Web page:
Dezeen Magazine

CHA:COL creates a live-work space in LA using hacked IKEA products

American studio CHA:COL has incorporated modified IKEA products into a unit that serves as an office and apartment for two visual artists in Los Angeles.

Called Toy Loft, the 1,465-square-foot (135 square metre) unit is located on the top floor of a residential building near the city's arts district. Completed in 1924, the building was formerly a warehouse and toy factory, and was converted into lofts in 2006.

Duarte toy loft office by CHA:COL

The clients – a husband and wife, both visual artists – purchased a single-level unit in the building and commissioned CHA:COL to remodel it. The former occupant, an artist, had adorned the walls with graffiti and painted the doors and ceiling powder blue.


The goal was to create a flexible live-work space on a tight budget of $75,000 (£66,000).

"Our proposal involved a 'super compaction' approach," said the firm. "Into this single-storey loft, we dropped in a compressed structure designed to contain everything they required."


The architects used light-gauge steel framing, medium-density fibreboard and site-cut plywood for the new structure. They also retained the industrial character of the space, which features concrete columns, a polished concrete floor and exposed ductwork.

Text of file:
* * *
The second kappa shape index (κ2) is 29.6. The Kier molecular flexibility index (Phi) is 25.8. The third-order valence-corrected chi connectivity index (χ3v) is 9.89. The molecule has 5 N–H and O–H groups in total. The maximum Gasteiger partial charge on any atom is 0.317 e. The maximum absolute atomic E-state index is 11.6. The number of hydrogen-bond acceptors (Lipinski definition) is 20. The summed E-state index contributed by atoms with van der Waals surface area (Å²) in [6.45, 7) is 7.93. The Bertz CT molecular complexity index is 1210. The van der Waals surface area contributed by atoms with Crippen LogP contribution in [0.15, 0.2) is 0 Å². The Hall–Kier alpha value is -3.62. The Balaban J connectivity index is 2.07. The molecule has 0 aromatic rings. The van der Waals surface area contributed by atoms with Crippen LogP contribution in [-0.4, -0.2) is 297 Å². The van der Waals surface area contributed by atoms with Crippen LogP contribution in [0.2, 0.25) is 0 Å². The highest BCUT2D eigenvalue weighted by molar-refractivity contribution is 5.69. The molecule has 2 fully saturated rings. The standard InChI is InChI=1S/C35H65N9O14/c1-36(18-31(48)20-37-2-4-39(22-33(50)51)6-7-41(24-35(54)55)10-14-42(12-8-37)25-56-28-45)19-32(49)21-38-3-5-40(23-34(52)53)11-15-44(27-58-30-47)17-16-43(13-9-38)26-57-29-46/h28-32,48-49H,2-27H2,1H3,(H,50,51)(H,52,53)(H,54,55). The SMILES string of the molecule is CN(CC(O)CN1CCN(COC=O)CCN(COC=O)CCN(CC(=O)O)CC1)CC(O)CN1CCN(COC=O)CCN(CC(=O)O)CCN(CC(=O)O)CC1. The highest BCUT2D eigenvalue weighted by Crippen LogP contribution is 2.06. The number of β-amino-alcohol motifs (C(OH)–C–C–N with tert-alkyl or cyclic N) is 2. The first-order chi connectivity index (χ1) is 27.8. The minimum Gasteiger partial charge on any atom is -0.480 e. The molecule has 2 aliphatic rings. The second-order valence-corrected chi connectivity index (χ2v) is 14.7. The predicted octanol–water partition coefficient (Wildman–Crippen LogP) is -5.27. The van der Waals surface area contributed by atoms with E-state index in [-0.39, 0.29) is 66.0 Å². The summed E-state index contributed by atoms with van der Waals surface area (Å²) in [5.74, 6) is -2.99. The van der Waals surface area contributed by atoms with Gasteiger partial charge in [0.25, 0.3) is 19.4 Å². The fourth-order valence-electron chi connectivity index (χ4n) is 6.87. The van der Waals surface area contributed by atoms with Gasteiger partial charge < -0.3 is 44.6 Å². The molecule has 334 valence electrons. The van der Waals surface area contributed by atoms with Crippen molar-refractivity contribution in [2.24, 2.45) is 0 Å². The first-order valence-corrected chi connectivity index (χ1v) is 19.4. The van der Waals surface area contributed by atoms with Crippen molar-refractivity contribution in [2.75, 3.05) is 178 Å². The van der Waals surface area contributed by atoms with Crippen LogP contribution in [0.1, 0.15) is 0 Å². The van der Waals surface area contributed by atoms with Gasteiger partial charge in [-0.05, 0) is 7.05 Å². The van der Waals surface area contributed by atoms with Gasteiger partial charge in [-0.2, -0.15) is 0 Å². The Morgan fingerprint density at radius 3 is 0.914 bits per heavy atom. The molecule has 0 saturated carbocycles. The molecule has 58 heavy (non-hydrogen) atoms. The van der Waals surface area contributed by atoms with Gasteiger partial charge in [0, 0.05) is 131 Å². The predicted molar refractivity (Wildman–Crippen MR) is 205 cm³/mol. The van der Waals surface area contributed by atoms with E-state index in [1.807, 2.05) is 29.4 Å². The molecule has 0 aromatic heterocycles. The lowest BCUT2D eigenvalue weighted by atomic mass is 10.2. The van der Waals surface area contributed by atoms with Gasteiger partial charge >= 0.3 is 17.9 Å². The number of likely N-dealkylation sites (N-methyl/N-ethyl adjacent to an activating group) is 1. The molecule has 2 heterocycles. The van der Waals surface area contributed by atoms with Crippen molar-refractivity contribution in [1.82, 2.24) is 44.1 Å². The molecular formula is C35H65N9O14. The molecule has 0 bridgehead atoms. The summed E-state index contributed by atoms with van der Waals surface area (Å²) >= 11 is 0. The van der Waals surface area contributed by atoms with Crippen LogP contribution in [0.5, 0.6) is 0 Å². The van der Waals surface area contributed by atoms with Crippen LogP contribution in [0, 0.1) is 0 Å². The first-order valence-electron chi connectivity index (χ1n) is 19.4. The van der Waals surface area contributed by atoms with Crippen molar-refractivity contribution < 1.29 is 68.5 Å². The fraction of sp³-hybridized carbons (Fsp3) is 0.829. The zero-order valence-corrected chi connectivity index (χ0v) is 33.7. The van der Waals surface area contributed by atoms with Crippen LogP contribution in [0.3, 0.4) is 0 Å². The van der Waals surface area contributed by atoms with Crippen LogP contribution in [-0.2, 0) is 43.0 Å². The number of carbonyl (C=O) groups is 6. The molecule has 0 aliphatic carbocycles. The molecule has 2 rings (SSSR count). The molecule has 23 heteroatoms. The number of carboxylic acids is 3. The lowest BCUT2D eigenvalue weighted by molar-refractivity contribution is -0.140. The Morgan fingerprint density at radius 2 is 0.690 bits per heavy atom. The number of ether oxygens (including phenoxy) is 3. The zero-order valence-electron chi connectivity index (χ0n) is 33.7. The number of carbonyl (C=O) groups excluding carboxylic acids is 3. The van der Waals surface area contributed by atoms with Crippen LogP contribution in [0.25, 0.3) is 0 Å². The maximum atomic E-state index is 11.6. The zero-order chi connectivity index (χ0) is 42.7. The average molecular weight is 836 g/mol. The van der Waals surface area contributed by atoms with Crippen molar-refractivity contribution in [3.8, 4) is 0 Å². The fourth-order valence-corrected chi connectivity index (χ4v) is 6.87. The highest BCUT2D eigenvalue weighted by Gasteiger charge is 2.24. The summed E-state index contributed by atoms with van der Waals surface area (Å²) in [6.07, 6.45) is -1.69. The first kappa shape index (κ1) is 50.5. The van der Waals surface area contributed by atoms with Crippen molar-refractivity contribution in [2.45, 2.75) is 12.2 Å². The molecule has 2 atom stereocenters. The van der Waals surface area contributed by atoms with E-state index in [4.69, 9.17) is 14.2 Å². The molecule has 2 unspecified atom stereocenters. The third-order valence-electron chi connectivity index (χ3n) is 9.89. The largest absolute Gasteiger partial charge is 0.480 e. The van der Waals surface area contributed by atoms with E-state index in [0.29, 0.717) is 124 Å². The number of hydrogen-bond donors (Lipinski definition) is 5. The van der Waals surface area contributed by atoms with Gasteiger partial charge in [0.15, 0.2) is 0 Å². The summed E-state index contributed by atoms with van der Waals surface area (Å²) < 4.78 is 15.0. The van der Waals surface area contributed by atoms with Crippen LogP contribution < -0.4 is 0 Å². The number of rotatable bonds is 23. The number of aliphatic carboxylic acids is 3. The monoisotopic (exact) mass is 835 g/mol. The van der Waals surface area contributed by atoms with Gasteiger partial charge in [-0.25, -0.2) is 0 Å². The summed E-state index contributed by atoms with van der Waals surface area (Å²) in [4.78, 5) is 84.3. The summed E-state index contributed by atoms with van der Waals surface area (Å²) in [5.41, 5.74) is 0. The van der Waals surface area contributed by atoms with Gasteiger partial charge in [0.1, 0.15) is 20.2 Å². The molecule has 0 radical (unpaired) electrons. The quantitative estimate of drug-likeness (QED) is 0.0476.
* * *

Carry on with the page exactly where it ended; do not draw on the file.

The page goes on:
An "attic nook" serves as a bedroom, and below it, the architects created a lounge. "The lower area is also designed for sleeping, with operable accordion doors for privacy," said the architects. "The entire area below can be closed off if required."

The lower level also contains a kitchen, bleachers with storage cubbies, a desk, and a closet with a series of modules that roll on tracks.


"The clients can move around each module to configure the closet to their custom settings," said the firm. "To make it even more configurable, we used a deeper space in the back for lesser-used storage items."

"It was pretty complicated to design and execute, since the closet required a sprinkler system, fire-proofing and structural support."


Due to the restrained budget, the architects "hacked" IKEA products and used the components in several areas of the loft.

"For nearly all cabinetry and hardware (in the kitchen), we chose the simplest IKEA cabinet systems," the firm said. "We then worked backward to design custom-framing, surrounds and even cabinet-facing materials, to form a hybrid system."


They utilised the same strategy for the hallway shelving. "We again chose basic IKEA shelving modules, then designed support framing and concealed hardware drawer fronts," said the firm.

"The contractor had a lot to say to us by the end of it, but it helped keep costs and scope in control."


IKEA "hacks" – in which designers adapt standard products from the Swedish flat-pack furniture giant to create new fittings and fixtures – have become increasingly mainstream. Danish company Reform is dedicated to customising IKEA's Metod kitchen, and recently invited three of Denmark's best architecture firms to create designs for its range.

Other examples include a pop-up restaurant made from hacked shelving, and a bar built using translucent plastic storage boxes.

CHA:COL, a multidisciplinary practice, was founded in 2006 by the husband and wife team of Apurva Pande and Chinmaya Misra. Pande began his career in the office of Frank Gehry while Misra worked at Jerde Partnership and Gensler.

Photography is by Edward Duarte, Duarte Photo.

Project credits:

Design: CHA:COL
General contractor: Taz Construction
Engineer: Sanjar Saljooghi

Axonometric plan – click for larger image